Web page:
The old Medina of Fez in Morocco also called Fez el Bali is a pedestrian medieval town with small-scale buildings and twisting narrow streets. It is a compact and dense place, full with artisans and food stalls. In its 220 ha you can find markets, mosques, universities, schools, hospitals, private gardens and even industry (manufacturing). You can cross town by foot in about 40 minutes. And if urban density doesn't do for you, the countryside is right outside the city walls.
|by Joshua Sy|
"Fez is a relatively relaxed city; there is time for everything. The retention of this classic sense of time can be attributed, in part at least, to the absence of motor vehicles in the medina. If you live in a city where you never have to run in order to catch something, or jump to avoid being hit by it, you are likely to have preserved a natural physical dignity which is not a concomitant of contemporary life; and if you still have that dignity, you want to go on having it. So you see to it that you have time to do whatever you want to do; it is vulgar to hurry."The absence of cars is partly a result of how the city is structured. In Fez, primary activities, i.e. "live, work and leisure", are all mixed, meaning that you live in the proximity of your work and of your social activities. This reduces the travel distances greatly, making the use of a car unnecessary. Mixed-use results as well in a lively city, constantly in use and rich in social interaction.
|by Google Earth|
Fez is a city with a dense building fabric. Its streets are narrow (between 0.5m and 5m) and buildings (single-story to 4-story) cover a vast amount of its surface (100% of the total surface is developed). Although there is only one large public square there are plenty of small improvised squares created in the residual space of the irregular urban grid. Most of the socializing happens in the streets and in other public spaces such as the mosque, the hammam and the marketplace.
|by Florentina Georgescu|
There are allegedly 30,000 artisans in the Medina: Potters and ceramists (zelliges), tanners, copper- and brass-blacksmiths, woodcarvers, embroiders, weapon-makers, weavers... Each guild occupies its own district and has its dedicated market (souq). There is the carpenters' souq and the henna souq; the perfumers' and the shoemakers' souq.
Artisans have small workshops, roughly 2x3m, open to the street. These shops are generally full of stock and equipment. It is therefore not unusual for artisans to work on the streets, adding interest to your journey. Freight is delivered by donkey or handcart.
|by John Moravec|
It is fascinating to see how an activity that is considered noxious, and has traditionally been relegated outside the city walls, is today a major point of attraction. The unusual structure of the place, the spectacular colours of the liquids and the singularity of the business make a visit to the tanneries worthwhile, notwithstanding the pungent smell. The tanneries are still one of the most important sources of income and trade for the city.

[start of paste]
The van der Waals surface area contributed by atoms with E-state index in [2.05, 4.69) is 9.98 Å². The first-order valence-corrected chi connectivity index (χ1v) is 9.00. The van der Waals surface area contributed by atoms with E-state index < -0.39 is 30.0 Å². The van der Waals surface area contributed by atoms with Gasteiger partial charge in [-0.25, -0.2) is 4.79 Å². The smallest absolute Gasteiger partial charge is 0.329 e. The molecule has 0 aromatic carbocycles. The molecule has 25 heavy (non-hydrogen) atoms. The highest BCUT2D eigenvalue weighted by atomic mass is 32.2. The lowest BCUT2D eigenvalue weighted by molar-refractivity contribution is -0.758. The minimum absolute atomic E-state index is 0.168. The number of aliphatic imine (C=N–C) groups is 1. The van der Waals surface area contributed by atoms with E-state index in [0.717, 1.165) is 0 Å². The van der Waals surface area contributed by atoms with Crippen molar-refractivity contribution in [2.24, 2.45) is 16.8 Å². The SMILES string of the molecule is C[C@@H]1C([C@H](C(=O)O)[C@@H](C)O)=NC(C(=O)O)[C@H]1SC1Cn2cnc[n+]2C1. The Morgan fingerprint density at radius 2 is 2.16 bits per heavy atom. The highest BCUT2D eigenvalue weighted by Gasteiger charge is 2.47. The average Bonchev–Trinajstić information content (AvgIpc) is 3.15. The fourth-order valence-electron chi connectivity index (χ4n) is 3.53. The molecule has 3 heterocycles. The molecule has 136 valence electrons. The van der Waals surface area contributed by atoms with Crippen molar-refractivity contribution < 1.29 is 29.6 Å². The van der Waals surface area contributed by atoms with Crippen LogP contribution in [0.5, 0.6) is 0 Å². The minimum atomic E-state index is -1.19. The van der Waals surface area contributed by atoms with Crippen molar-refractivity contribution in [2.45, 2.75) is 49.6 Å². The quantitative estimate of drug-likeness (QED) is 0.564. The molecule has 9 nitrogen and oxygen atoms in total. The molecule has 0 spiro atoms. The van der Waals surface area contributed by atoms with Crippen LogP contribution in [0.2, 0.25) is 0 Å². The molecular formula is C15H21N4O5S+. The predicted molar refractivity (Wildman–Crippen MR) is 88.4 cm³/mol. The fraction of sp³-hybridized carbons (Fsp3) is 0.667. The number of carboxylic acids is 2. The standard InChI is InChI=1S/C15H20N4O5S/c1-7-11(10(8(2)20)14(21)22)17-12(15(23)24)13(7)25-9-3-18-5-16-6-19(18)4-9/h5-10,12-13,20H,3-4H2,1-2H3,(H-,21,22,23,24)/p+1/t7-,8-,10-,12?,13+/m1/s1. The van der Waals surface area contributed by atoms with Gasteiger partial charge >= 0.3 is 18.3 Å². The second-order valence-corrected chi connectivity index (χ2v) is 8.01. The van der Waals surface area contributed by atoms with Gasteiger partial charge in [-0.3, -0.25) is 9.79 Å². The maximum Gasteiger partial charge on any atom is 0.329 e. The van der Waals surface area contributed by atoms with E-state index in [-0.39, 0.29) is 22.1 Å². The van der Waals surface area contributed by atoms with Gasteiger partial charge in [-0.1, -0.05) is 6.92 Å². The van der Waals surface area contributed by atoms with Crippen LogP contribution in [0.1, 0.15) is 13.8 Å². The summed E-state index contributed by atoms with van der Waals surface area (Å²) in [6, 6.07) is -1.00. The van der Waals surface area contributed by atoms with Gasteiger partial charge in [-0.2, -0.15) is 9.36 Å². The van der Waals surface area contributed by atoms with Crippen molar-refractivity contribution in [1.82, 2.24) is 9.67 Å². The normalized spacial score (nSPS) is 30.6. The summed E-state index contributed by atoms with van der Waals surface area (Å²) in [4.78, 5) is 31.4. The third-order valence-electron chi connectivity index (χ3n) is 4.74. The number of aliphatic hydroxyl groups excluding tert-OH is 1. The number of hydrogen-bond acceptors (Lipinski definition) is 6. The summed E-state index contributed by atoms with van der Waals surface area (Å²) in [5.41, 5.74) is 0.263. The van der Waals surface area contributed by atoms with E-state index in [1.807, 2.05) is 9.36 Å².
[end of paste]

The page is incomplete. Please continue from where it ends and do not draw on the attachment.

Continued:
"When you step into the glittering tile and marble interior of a prosperous Fez dwelling, with its orange trees and its fountains, and the combined pastel and hard-candy colors glowing from the rooms around the courtyard, you are pleased that there should be nothing but the indifferent anonymity of a blank wall outside - nothing to indicate the existence of this very private, remote and brilliant world within. A noncommittal expanse of earthen wall in the street hides a little Alhambra of one's own. A miniature paradise totally shielded from the gaze of the world."
|by Alessandra Grillo|
In spite of its many sustainable attributes, Fez el Bali has had serious urban issues in the past years. When the UNESCO listed the old Medina a world heritage site in 1981, it also stretched that it was threatened with collapse due to overpopulation and neglect. Sylvio Mutal, an urban specialist with UNDP describes the situation:
"Ironically, the city's problems may in part be a result of its past success. The ancient city was not abandoned. Far from that, it remains an essential center of production; some two-thirds of the inhabitants of the metropolis live there. Rather, what happened could be seen as the over-activation of the center of a fragile city that, in many ways, remains an exemplary model. [...] The result is that pressures mounted with which the city could not cope, to the point that precious architectural ensembles became dilapidated, the ecological balance broke down and water supply systems became saturated, and the city's traditional craft industries were threatened."